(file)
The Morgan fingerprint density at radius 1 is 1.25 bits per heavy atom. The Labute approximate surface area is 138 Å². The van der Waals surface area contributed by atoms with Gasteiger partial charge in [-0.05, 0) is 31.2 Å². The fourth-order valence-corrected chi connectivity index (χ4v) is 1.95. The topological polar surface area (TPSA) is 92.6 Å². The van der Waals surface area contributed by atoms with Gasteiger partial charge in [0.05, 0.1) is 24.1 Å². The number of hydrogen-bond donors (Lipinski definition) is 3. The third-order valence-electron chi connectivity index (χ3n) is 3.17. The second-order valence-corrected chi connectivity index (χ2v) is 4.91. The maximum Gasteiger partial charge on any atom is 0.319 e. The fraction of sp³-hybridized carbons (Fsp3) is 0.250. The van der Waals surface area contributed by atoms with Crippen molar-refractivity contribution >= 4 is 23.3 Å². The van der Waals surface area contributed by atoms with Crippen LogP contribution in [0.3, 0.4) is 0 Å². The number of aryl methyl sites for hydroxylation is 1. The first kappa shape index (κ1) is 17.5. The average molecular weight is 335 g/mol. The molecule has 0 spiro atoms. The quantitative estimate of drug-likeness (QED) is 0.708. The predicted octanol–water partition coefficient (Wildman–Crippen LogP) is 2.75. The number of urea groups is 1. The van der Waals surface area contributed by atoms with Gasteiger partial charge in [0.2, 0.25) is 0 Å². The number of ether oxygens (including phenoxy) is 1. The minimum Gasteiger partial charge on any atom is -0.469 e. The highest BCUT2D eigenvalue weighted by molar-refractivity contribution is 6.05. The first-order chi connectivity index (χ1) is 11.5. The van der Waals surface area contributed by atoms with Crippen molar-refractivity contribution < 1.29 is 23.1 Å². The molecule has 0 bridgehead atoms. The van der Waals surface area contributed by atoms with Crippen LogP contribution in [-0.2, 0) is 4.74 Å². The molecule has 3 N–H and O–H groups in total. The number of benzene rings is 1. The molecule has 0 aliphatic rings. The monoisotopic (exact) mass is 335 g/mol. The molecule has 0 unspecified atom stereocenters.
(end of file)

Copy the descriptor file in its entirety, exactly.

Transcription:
The Morgan fingerprint density at radius 1 is 1.25 bits per heavy atom. The Labute approximate surface area is 138 Å². The van der Waals surface area contributed by atoms with Gasteiger partial charge in [-0.05, 0) is 31.2 Å². The fourth-order valence-corrected chi connectivity index (χ4v) is 1.95. The topological polar surface area (TPSA) is 92.6 Å². The van der Waals surface area contributed by atoms with Gasteiger partial charge in [0.05, 0.1) is 24.1 Å². The number of hydrogen-bond donors (Lipinski definition) is 3. The third-order valence-electron chi connectivity index (χ3n) is 3.17. The second-order valence-corrected chi connectivity index (χ2v) is 4.91. The maximum Gasteiger partial charge on any atom is 0.319 e. The fraction of sp³-hybridized carbons (Fsp3) is 0.250. The van der Waals surface area contributed by atoms with Crippen molar-refractivity contribution >= 4 is 23.3 Å². The van der Waals surface area contributed by atoms with Crippen LogP contribution in [0.3, 0.4) is 0 Å². The number of aryl methyl sites for hydroxylation is 1. The first kappa shape index (κ1) is 17.5. The average molecular weight is 335 g/mol. The molecule has 0 spiro atoms. The quantitative estimate of drug-likeness (QED) is 0.708. The predicted octanol–water partition coefficient (Wildman–Crippen LogP) is 2.75. The number of urea groups is 1. The van der Waals surface area contributed by atoms with Gasteiger partial charge in [0.2, 0.25) is 0 Å². The number of ether oxygens (including phenoxy) is 1. The minimum Gasteiger partial charge on any atom is -0.469 e. The highest BCUT2D eigenvalue weighted by molar-refractivity contribution is 6.05. The first-order chi connectivity index (χ1) is 11.5. The van der Waals surface area contributed by atoms with Crippen molar-refractivity contribution < 1.29 is 23.1 Å². The molecule has 0 bridgehead atoms. The van der Waals surface area contributed by atoms with Crippen LogP contribution in [-0.2, 0) is 4.74 Å². The molecule has 3 N–H and O–H groups in total. The number of benzene rings is 1. The molecule has 0 aliphatic rings. The monoisotopic (exact) mass is 335 g/mol. The molecule has 0 unspecified atom stereocenters.